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Finally, in terms of addressing poor performance on business investment, we can’t do this without some serious input from the private sector, but it needs to be done in partnership with public bodies on sustainable economic “missions” to address the big crises we face. The word “growth” has been taking a bit of a knocking recently in certain political corners but if growth is managed sustainably and fairly, with a chance for community input, and local co-benefits sown in rather than just a tick-box exercise without impactful delivery, we can transform Scotland to realise our potential and create a fairer future.

Because these partnerships need to be for the benefit of the people of Scotland and make our revenue cake bigger, we all need to have a stake in these national enterprises not just a set of already wealthy shareholders or shadowy organisations located in a far-flung tax haven.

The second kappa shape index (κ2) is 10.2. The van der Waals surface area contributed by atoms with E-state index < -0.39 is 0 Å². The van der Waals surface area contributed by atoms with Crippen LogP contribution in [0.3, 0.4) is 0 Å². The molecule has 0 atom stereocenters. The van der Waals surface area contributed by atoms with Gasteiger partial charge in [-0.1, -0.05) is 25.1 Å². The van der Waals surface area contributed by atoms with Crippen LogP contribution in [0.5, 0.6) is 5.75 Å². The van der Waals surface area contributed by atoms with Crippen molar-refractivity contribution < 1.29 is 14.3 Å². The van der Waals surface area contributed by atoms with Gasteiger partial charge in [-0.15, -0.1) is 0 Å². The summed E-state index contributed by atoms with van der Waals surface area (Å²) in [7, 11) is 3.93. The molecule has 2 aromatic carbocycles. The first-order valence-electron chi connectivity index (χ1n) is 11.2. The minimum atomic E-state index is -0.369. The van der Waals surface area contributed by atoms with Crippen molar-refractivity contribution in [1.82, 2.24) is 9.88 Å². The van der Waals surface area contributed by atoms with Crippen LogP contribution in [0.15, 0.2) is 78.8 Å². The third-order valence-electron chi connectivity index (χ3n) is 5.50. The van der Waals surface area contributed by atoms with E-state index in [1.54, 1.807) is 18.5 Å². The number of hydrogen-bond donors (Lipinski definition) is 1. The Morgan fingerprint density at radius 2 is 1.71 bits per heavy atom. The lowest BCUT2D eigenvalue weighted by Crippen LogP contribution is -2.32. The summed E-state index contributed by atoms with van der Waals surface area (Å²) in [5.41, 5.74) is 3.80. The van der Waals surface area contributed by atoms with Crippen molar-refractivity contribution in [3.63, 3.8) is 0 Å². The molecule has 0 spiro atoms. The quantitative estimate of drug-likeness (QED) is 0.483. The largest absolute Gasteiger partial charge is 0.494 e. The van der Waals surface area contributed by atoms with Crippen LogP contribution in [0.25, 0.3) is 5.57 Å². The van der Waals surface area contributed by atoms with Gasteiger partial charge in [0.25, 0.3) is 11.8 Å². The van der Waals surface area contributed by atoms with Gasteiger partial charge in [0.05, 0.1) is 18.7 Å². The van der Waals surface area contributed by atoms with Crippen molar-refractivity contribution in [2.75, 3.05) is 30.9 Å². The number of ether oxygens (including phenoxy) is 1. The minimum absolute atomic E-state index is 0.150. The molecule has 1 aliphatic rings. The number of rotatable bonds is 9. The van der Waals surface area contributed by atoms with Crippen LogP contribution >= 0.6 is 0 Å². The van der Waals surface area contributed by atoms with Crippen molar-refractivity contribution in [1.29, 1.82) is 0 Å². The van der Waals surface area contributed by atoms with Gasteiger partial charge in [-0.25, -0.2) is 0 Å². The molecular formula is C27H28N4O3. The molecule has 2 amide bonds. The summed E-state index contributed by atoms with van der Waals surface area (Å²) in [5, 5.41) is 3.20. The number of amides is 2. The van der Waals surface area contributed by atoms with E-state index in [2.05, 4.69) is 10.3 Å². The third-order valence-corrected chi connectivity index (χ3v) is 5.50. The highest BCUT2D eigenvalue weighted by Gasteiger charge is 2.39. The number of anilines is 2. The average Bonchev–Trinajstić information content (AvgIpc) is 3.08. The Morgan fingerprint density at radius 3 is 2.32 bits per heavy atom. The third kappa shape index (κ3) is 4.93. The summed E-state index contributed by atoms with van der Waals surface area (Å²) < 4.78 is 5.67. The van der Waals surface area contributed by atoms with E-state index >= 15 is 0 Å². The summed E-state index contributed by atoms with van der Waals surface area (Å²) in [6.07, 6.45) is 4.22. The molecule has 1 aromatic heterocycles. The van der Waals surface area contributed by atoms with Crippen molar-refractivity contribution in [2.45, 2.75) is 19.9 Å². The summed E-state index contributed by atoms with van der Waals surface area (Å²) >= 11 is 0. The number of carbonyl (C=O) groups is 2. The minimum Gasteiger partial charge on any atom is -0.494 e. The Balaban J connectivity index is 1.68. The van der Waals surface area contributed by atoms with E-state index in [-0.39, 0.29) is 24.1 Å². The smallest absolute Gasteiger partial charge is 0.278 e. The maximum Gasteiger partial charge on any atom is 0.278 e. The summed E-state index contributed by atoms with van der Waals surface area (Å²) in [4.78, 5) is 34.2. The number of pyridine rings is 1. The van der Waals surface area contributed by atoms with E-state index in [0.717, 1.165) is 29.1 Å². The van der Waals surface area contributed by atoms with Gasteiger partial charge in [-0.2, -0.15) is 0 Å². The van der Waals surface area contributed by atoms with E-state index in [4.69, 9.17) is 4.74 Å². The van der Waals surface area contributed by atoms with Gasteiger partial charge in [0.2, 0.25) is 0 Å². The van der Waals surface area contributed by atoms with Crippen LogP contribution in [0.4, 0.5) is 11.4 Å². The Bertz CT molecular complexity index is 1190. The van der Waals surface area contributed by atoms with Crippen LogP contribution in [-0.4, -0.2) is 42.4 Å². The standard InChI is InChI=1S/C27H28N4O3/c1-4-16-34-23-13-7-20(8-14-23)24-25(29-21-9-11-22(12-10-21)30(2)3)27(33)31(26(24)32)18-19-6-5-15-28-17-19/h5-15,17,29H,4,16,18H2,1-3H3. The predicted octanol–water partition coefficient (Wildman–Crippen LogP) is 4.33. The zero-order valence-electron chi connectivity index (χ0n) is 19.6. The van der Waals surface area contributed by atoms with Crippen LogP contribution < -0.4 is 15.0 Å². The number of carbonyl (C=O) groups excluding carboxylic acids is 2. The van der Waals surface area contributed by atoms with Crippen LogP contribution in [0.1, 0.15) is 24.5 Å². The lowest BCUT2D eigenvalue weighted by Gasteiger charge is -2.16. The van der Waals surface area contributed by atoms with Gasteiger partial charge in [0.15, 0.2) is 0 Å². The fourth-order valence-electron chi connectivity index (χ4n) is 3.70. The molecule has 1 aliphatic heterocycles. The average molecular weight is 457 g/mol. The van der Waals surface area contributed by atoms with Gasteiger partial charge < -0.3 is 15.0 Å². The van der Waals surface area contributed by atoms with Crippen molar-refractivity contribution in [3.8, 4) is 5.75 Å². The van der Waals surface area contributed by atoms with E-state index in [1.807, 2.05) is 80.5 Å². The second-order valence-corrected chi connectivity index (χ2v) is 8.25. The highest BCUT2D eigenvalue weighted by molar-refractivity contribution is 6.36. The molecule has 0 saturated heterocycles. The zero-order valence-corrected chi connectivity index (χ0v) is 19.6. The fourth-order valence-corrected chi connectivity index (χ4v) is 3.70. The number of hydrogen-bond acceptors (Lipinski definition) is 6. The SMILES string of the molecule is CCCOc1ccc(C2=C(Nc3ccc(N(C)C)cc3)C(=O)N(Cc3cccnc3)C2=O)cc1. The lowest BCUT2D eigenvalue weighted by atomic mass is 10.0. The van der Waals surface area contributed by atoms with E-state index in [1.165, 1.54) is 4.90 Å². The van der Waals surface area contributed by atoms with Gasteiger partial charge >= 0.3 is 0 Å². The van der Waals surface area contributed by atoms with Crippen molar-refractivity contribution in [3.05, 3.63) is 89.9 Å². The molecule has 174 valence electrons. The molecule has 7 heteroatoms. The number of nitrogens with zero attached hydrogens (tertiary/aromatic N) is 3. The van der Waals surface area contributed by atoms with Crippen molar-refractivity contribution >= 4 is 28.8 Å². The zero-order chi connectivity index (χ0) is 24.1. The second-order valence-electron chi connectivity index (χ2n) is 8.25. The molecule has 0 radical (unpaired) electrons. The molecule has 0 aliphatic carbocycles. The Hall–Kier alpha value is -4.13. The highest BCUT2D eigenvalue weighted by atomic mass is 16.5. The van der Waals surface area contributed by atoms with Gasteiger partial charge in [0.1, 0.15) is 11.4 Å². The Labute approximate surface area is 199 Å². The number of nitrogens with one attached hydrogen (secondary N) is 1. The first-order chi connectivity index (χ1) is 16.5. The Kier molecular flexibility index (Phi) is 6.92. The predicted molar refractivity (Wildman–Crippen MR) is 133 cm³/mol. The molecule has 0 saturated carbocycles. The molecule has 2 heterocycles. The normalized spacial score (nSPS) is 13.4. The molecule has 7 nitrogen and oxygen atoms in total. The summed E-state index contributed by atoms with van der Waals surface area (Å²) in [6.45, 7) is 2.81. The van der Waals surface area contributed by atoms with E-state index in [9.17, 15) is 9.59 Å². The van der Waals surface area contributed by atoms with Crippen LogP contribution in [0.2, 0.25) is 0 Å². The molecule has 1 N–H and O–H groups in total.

It’s no secret that I’m keen to get the National Energy Company back on the table where Scots are stakeholders in our natural resources and profits are fed back into communities, addressing decarbonisation of our built environment and fuel poverty, while new jobs and opportunities to retrain are part and parcel of this process, bringing in existing expertise and talent from across the private and public sectors. Good for business, good for the climate and good for the people of Scotland.

To use that well-worn political campaign catchphrase, “it’s the economy, stupid” – addressing economic blockages in your own backyard is the best way to create a fair, stable and supportive environment to build our nation on our road to independence. The exciting thing is that it’s for everyone!